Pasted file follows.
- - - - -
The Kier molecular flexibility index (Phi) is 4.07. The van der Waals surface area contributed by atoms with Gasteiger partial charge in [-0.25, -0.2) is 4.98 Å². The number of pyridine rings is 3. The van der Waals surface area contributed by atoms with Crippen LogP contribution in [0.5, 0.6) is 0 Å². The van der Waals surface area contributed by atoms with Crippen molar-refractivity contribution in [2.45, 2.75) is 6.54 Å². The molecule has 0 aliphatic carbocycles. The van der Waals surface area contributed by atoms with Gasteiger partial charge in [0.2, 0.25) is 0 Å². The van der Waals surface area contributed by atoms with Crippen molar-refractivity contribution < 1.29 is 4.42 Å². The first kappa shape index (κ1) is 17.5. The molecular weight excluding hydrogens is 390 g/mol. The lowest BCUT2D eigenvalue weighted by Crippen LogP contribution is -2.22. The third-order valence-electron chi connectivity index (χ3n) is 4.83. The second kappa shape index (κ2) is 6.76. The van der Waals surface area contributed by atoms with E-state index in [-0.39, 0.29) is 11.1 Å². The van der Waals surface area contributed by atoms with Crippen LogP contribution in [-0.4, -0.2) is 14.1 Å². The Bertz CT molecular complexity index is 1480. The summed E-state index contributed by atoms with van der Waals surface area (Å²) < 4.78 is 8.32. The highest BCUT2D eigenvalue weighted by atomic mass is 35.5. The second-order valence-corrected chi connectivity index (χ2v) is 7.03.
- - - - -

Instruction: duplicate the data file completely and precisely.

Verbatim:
The Kier molecular flexibility index (Phi) is 4.07. The van der Waals surface area contributed by atoms with Gasteiger partial charge in [-0.25, -0.2) is 4.98 Å². The number of pyridine rings is 3. The van der Waals surface area contributed by atoms with Crippen LogP contribution in [0.5, 0.6) is 0 Å². The van der Waals surface area contributed by atoms with Crippen molar-refractivity contribution in [2.45, 2.75) is 6.54 Å². The molecule has 0 aliphatic carbocycles. The van der Waals surface area contributed by atoms with Gasteiger partial charge in [0.2, 0.25) is 0 Å². The van der Waals surface area contributed by atoms with Crippen molar-refractivity contribution < 1.29 is 4.42 Å². The first kappa shape index (κ1) is 17.5. The molecular weight excluding hydrogens is 390 g/mol. The lowest BCUT2D eigenvalue weighted by Crippen LogP contribution is -2.22. The third-order valence-electron chi connectivity index (χ3n) is 4.83. The second kappa shape index (κ2) is 6.76. The van der Waals surface area contributed by atoms with E-state index in [-0.39, 0.29) is 11.1 Å². The van der Waals surface area contributed by atoms with Crippen LogP contribution in [-0.4, -0.2) is 14.1 Å². The Bertz CT molecular complexity index is 1480. The summed E-state index contributed by atoms with van der Waals surface area (Å²) < 4.78 is 8.32. The highest BCUT2D eigenvalue weighted by atomic mass is 35.5. The second-order valence-corrected chi connectivity index (χ2v) is 7.03.